Barclays and four former top executives were charged with fraud on Tuesday over undisclosed payments to Qatari investors as part of a 12 billion pound (US$15 billion) emergency fundraising during the financial crisis in 2008.
Britain's Serious Fraud Office (SFO) charged Barclays Plc, former chief executive John Varley, Roger Jenkins, Tom Kalaris and Richard Boath with conspiracy to commit fraud and unlawful financial assistance in its first criminal prosecution of a bank and senior managers over events during the credit crisis.
Barclays said it was considering its position and awaiting further information about the charges, which follow a five-year inquiry into how it avoided the fate of Lloyds and RBS by averting a state bailout.
The SFO charged Varley, Jenkins, the ex-chairman of its Middle East investment banking arm, Kalaris, a former CEO of the bank's wealth division and Boath, a former European head of financial institutions, after investigating a two-part fundraising that included a US$3 billion loan to Qatar.
A lawyer for Jenkins said he would "vigorously defend" himself, adding his client had received both internal and external legal advice at the time.
Boath said he had no case to answer as he had repeatedly raised concerns about decisions taken by the bank at the time with both senior management and senior lawyers and had been reassured the decisions were lawful.
"The SFO's decision to charge me is based on a false understanding of my role and the facts. I was not a decision-maker and had no control over what the bank did in 2008," he said in a statement.
"The evidence I have supplied is very clear: there is no case for me to answer."
A lawyer representing Varley, who resigned as a Rio Tinto (RIO.N) senior independent director with immediate effect following the SFO charges, declined to comment. A lawyer for Kalaris could not immediately be reached for comment.
Each offence of fraud by false representation carries a maximum jail sentence of 10 years. Barclays faces a fine.
The men have been told to appear before Westminster Magistrates' Court on July 3.
The case centers on agreements between Barclays and Qatari investors during two fundraisings in June and October 2008.
Qatar Holding, part of the Qatar Investment Authority sovereign wealth fund, and Challenger, an investment vehicle of former Qatari prime minister Sheikh Hamad bin Jassim bin Jabr al-Thani, invested around 5.3 billion pounds in Barclays.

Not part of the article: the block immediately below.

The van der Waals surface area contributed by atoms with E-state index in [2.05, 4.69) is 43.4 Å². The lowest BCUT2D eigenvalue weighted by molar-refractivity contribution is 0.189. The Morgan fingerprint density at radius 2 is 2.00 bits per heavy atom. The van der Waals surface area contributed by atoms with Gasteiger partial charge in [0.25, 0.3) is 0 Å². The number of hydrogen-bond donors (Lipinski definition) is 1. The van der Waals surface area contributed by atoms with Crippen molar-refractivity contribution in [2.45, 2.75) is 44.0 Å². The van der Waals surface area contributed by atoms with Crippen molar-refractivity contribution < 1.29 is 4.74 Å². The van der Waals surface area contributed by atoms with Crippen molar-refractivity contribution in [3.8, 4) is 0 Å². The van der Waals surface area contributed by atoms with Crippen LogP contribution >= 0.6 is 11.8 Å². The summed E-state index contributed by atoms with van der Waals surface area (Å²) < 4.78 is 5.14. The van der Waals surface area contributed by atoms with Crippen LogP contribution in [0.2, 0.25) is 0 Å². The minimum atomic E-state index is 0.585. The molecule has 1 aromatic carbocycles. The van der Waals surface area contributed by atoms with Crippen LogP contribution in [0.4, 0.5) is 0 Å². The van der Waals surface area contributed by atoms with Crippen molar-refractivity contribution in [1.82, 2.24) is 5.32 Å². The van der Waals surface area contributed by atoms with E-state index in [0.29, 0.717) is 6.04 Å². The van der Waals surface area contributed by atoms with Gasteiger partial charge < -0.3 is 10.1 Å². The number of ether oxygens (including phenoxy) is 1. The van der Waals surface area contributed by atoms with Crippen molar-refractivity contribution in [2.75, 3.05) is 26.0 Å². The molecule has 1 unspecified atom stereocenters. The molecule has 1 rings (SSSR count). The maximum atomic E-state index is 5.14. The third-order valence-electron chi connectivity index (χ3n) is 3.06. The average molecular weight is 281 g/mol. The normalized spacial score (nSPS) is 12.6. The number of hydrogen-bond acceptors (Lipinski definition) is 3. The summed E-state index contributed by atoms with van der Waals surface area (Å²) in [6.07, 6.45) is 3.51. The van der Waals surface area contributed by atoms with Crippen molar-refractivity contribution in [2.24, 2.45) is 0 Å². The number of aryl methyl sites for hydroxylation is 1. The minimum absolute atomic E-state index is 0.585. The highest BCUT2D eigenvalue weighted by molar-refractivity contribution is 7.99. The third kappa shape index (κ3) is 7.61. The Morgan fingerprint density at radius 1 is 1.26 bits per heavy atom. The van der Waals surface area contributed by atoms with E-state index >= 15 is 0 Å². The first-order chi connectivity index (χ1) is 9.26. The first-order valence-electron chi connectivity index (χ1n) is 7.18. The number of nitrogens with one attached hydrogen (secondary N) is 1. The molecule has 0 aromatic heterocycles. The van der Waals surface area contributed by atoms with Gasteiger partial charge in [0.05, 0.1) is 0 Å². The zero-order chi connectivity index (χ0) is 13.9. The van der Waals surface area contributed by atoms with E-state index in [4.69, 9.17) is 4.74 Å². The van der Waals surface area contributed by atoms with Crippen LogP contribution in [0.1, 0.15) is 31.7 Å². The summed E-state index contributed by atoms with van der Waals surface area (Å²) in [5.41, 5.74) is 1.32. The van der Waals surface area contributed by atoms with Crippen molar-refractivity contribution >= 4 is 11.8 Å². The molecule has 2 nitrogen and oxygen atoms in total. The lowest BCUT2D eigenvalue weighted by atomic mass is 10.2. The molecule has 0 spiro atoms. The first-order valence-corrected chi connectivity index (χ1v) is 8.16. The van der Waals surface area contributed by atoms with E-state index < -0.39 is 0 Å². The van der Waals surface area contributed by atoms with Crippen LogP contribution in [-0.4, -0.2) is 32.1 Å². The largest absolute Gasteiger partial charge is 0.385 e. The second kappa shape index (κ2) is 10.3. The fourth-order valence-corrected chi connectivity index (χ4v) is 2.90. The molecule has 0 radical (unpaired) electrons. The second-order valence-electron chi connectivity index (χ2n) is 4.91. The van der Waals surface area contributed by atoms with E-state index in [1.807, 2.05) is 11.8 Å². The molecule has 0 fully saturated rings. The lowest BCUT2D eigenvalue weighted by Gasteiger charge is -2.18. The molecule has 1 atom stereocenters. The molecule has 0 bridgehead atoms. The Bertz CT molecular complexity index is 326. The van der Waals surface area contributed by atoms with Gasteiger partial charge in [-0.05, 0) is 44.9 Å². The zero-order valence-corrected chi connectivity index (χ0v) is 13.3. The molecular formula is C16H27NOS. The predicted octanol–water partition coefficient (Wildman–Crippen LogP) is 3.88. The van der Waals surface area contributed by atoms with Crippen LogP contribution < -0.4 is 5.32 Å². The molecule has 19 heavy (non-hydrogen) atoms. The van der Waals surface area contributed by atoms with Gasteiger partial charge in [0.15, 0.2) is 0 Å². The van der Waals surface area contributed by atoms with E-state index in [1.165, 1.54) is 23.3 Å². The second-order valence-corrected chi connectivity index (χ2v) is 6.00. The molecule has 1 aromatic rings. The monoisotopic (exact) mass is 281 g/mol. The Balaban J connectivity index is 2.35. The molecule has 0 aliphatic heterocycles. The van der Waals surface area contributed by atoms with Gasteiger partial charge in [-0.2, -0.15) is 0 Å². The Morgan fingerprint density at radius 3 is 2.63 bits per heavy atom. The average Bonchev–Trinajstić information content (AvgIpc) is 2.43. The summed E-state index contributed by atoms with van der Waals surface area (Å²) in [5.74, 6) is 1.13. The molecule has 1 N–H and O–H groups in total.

Authorities have examined whether payments from Barclays to Qatar at the same time, such as around 322 million pounds in "advisory services agreements" (ASA), alongside the US$3 billion loan, were honest and properly disclosed.
Varley and Jenkins have been charged with conspiracy to commit fraud by false representation during the June 2008 capital raising as well as the November 2008 fundraising. They also face a charge of unlawful financial assistance.
Kalaris and Boath have been charged with conspiracy to commit fraud by false representation during the June capital raising, the SFO said.
Qatar, which is a major UK investor, has not been accused of wrongdoing.
The criminal charge is a reputational blow to Barclays, which is grappling with a string of other legal problems.
In a separate case, it is contesting a US$1 billion civil lawsuit from businesswoman Amanda Staveley, who arranged an investment in Barclays from Abu Dhabi investors during the financial crisis.
In 2013 the Financial Conduct Authority proposed a 50 million pound fine over how Barclays made disclosures about its dealings with Qatar in an investigation that has been on hold pending the outcome of the SFO's probe.
"We are pleased that this matter, which led to the stay of our own case, is now in the public domain. We welcome a fair and transparent hearing on the basis of the charges set out today by the SFO," it said in a statement.
Away from Qatar, Barclays current CEO Jes Staley, who joined the bank in late 2015, is under investigation for attempting to unmask an internal whistleblower.
Qatar, meanwhile, has made a healthy profit from its investment and remains Barclays' biggest shareholder, with a stake of around six percent, according to Thomson Reuters data.
Barclays shares eased 0.5 per cent to 205.6 pence by 9:30 a.m. ET, broadly in line with the STOXX European bank index.